→ Jonah Keri on the Red Sox’s Hitting Approach so far in the ALCS

Detroit pitchers nearly threw a combined no-hitter in Game 1, and Max Scherzer had a no-no bid going for a while in Game 2, too. Anibal Sanchez struck out 12 batters in his six no-hit innings Saturday, while Scherzer fanned 13 more in seven innings on Sunday, thus becoming the first pair of starting pitchers to strike out 12 batters or more in consecutive games in major league playoff history.

The Red Sox clearly recognized how devastating the sliders thrown by Sanchez and Scherzer were and even tweaked their lineup to try to fight against that pitch. But like so many Boston teams of recent vintage, this year’s Sox lineup is stuffed with grinders, patient hitters who like to work deep counts and either get a pitch to drive or take a walk. Sanchez and Scherzer showed how dangerous they can be when they get two strikes on a hitter, and Justin Verlander’s history suggests he might do the same in Game 3. Attacking pitches earlier in the count might be the way to go against this strikeout-crazy Tigers rotation.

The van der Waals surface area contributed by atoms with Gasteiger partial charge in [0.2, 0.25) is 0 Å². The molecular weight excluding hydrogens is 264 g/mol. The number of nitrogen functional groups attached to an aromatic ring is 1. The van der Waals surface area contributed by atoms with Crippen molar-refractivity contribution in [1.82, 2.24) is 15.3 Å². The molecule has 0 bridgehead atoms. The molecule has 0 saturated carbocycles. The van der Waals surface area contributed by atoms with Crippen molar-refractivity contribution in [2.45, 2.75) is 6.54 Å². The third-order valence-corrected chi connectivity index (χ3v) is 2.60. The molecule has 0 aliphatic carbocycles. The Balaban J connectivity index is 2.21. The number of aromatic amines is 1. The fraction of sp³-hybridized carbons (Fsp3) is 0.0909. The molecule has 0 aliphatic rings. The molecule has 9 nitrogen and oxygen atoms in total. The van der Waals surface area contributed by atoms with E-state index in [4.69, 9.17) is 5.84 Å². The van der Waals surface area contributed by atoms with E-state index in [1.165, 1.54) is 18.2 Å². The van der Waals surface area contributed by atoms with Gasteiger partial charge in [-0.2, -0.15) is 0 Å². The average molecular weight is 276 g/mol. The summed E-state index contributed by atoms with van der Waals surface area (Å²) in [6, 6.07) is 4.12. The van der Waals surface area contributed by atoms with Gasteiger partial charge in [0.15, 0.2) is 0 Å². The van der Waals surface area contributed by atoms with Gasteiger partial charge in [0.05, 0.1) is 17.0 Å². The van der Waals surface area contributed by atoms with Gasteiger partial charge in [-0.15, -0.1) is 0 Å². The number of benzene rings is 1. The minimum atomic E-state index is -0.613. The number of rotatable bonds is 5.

Verlander is obviously going to be a tough test, but I have a feeling that the off-day is going to allow the Sox to adjust their approach at the plate. I’m not sure Keri’s approach of attacking pitches earlier is the right approach to try, but I think some adjustments have to be made.